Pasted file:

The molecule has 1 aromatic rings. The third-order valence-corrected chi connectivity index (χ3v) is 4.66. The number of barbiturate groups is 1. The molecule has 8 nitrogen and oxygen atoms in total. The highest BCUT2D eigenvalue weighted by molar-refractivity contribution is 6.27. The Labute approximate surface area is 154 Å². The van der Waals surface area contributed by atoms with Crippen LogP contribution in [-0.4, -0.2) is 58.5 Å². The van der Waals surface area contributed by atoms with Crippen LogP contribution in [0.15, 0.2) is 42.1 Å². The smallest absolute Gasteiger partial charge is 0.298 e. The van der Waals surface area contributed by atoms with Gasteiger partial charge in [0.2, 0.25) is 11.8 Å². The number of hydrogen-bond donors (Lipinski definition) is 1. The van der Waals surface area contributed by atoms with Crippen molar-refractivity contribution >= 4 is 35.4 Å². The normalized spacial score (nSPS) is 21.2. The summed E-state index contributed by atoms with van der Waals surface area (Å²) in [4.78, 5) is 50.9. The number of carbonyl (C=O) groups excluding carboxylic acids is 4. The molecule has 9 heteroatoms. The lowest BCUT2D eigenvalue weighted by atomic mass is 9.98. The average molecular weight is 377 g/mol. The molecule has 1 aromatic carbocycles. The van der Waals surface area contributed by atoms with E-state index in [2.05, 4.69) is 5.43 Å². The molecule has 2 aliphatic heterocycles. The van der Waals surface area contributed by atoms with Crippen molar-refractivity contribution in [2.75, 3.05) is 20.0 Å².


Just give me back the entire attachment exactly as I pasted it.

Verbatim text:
The molecule has 1 aromatic rings. The third-order valence-corrected chi connectivity index (χ3v) is 4.66. The number of barbiturate groups is 1. The molecule has 8 nitrogen and oxygen atoms in total. The highest BCUT2D eigenvalue weighted by molar-refractivity contribution is 6.27. The Labute approximate surface area is 154 Å². The van der Waals surface area contributed by atoms with Crippen LogP contribution in [-0.4, -0.2) is 58.5 Å². The van der Waals surface area contributed by atoms with Crippen LogP contribution in [0.15, 0.2) is 42.1 Å². The smallest absolute Gasteiger partial charge is 0.298 e. The van der Waals surface area contributed by atoms with Gasteiger partial charge in [0.2, 0.25) is 11.8 Å². The number of hydrogen-bond donors (Lipinski definition) is 1. The van der Waals surface area contributed by atoms with Crippen molar-refractivity contribution >= 4 is 35.4 Å². The normalized spacial score (nSPS) is 21.2. The summed E-state index contributed by atoms with van der Waals surface area (Å²) in [4.78, 5) is 50.9. The number of carbonyl (C=O) groups excluding carboxylic acids is 4. The molecule has 9 heteroatoms. The lowest BCUT2D eigenvalue weighted by atomic mass is 9.98. The average molecular weight is 377 g/mol. The molecule has 1 aromatic carbocycles. The van der Waals surface area contributed by atoms with E-state index in [2.05, 4.69) is 5.43 Å². The molecule has 2 aliphatic heterocycles. The van der Waals surface area contributed by atoms with Crippen molar-refractivity contribution in [2.75, 3.05) is 20.0 Å².